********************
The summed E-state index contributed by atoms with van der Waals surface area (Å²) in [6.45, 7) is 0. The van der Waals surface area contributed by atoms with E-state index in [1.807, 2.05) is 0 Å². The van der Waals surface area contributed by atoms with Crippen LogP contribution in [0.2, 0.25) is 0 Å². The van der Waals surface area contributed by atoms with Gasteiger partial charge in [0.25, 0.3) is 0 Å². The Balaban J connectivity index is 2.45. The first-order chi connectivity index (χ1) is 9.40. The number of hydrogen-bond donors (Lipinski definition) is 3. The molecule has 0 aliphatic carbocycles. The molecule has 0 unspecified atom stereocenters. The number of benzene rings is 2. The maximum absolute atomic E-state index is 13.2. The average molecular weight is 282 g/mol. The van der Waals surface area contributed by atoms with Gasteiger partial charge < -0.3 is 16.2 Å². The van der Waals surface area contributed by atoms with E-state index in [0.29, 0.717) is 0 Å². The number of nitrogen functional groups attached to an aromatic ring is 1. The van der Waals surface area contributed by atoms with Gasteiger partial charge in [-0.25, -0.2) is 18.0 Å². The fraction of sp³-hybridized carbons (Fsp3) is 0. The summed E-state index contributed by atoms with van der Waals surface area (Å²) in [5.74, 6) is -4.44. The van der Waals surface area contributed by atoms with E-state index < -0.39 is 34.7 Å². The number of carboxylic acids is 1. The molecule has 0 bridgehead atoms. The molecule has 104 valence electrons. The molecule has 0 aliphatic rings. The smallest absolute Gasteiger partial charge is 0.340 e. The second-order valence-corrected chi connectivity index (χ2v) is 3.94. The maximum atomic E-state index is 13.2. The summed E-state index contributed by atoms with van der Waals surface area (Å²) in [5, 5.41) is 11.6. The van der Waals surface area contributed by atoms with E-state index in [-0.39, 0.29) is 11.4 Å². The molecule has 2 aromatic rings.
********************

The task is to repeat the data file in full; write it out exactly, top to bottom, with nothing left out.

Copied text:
The summed E-state index contributed by atoms with van der Waals surface area (Å²) in [6.45, 7) is 0. The van der Waals surface area contributed by atoms with E-state index in [1.807, 2.05) is 0 Å². The van der Waals surface area contributed by atoms with Crippen LogP contribution in [0.2, 0.25) is 0 Å². The van der Waals surface area contributed by atoms with Gasteiger partial charge in [0.25, 0.3) is 0 Å². The Balaban J connectivity index is 2.45. The first-order chi connectivity index (χ1) is 9.40. The number of hydrogen-bond donors (Lipinski definition) is 3. The molecule has 0 aliphatic carbocycles. The molecule has 0 unspecified atom stereocenters. The number of benzene rings is 2. The maximum absolute atomic E-state index is 13.2. The average molecular weight is 282 g/mol. The van der Waals surface area contributed by atoms with Gasteiger partial charge < -0.3 is 16.2 Å². The van der Waals surface area contributed by atoms with E-state index in [0.29, 0.717) is 0 Å². The number of nitrogen functional groups attached to an aromatic ring is 1. The van der Waals surface area contributed by atoms with Gasteiger partial charge in [-0.25, -0.2) is 18.0 Å². The fraction of sp³-hybridized carbons (Fsp3) is 0. The summed E-state index contributed by atoms with van der Waals surface area (Å²) in [5.74, 6) is -4.44. The van der Waals surface area contributed by atoms with E-state index < -0.39 is 34.7 Å². The number of carboxylic acids is 1. The molecule has 0 bridgehead atoms. The molecule has 104 valence electrons. The molecule has 0 aliphatic rings. The smallest absolute Gasteiger partial charge is 0.340 e. The second-order valence-corrected chi connectivity index (χ2v) is 3.94. The maximum atomic E-state index is 13.2. The summed E-state index contributed by atoms with van der Waals surface area (Å²) in [5, 5.41) is 11.6. The van der Waals surface area contributed by atoms with E-state index in [-0.39, 0.29) is 11.4 Å². The molecule has 2 aromatic rings.